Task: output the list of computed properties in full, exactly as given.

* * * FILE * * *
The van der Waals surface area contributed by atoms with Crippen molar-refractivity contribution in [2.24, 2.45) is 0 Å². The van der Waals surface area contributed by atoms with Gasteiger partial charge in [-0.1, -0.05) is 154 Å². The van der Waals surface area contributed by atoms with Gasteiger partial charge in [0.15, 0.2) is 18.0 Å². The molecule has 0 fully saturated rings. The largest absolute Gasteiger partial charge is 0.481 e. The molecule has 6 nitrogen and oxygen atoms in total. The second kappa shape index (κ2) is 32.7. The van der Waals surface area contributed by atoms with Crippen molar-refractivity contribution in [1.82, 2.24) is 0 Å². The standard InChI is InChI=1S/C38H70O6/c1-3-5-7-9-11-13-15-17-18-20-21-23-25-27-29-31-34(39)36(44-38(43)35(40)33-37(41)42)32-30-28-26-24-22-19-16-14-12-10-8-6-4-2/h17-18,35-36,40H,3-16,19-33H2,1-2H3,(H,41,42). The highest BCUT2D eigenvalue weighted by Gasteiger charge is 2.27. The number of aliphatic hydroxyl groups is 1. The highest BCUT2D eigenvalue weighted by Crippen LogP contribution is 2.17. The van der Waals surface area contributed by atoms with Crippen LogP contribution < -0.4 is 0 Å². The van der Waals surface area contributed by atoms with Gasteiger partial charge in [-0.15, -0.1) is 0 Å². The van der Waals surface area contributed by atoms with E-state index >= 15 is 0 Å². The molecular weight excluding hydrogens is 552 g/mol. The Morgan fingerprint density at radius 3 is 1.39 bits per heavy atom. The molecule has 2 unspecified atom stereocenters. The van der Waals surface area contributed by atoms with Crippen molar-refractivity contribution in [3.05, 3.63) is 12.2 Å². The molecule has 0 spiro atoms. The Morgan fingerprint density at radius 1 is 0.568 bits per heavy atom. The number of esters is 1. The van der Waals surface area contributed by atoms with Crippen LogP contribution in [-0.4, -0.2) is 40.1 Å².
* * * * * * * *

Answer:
The van der Waals surface area contributed by atoms with Crippen molar-refractivity contribution in [2.24, 2.45) is 0 Å². The van der Waals surface area contributed by atoms with Gasteiger partial charge in [-0.1, -0.05) is 154 Å². The van der Waals surface area contributed by atoms with Gasteiger partial charge in [0.15, 0.2) is 18.0 Å². The molecule has 0 fully saturated rings. The largest absolute Gasteiger partial charge is 0.481 e. The molecule has 6 nitrogen and oxygen atoms in total. The second kappa shape index (κ2) is 32.7. The van der Waals surface area contributed by atoms with Crippen molar-refractivity contribution in [1.82, 2.24) is 0 Å². The standard InChI is InChI=1S/C38H70O6/c1-3-5-7-9-11-13-15-17-18-20-21-23-25-27-29-31-34(39)36(44-38(43)35(40)33-37(41)42)32-30-28-26-24-22-19-16-14-12-10-8-6-4-2/h17-18,35-36,40H,3-16,19-33H2,1-2H3,(H,41,42). The highest BCUT2D eigenvalue weighted by Gasteiger charge is 2.27. The number of aliphatic hydroxyl groups is 1. The highest BCUT2D eigenvalue weighted by Crippen LogP contribution is 2.17. The van der Waals surface area contributed by atoms with Crippen LogP contribution < -0.4 is 0 Å². The van der Waals surface area contributed by atoms with Gasteiger partial charge in [-0.15, -0.1) is 0 Å². The van der Waals surface area contributed by atoms with E-state index >= 15 is 0 Å². The molecular weight excluding hydrogens is 552 g/mol. The Morgan fingerprint density at radius 3 is 1.39 bits per heavy atom. The molecule has 2 unspecified atom stereocenters. The van der Waals surface area contributed by atoms with Crippen molar-refractivity contribution in [3.05, 3.63) is 12.2 Å². The molecule has 0 spiro atoms. The Morgan fingerprint density at radius 1 is 0.568 bits per heavy atom. The number of esters is 1. The van der Waals surface area contributed by atoms with Crippen LogP contribution in [-0.4, -0.2) is 40.1 Å².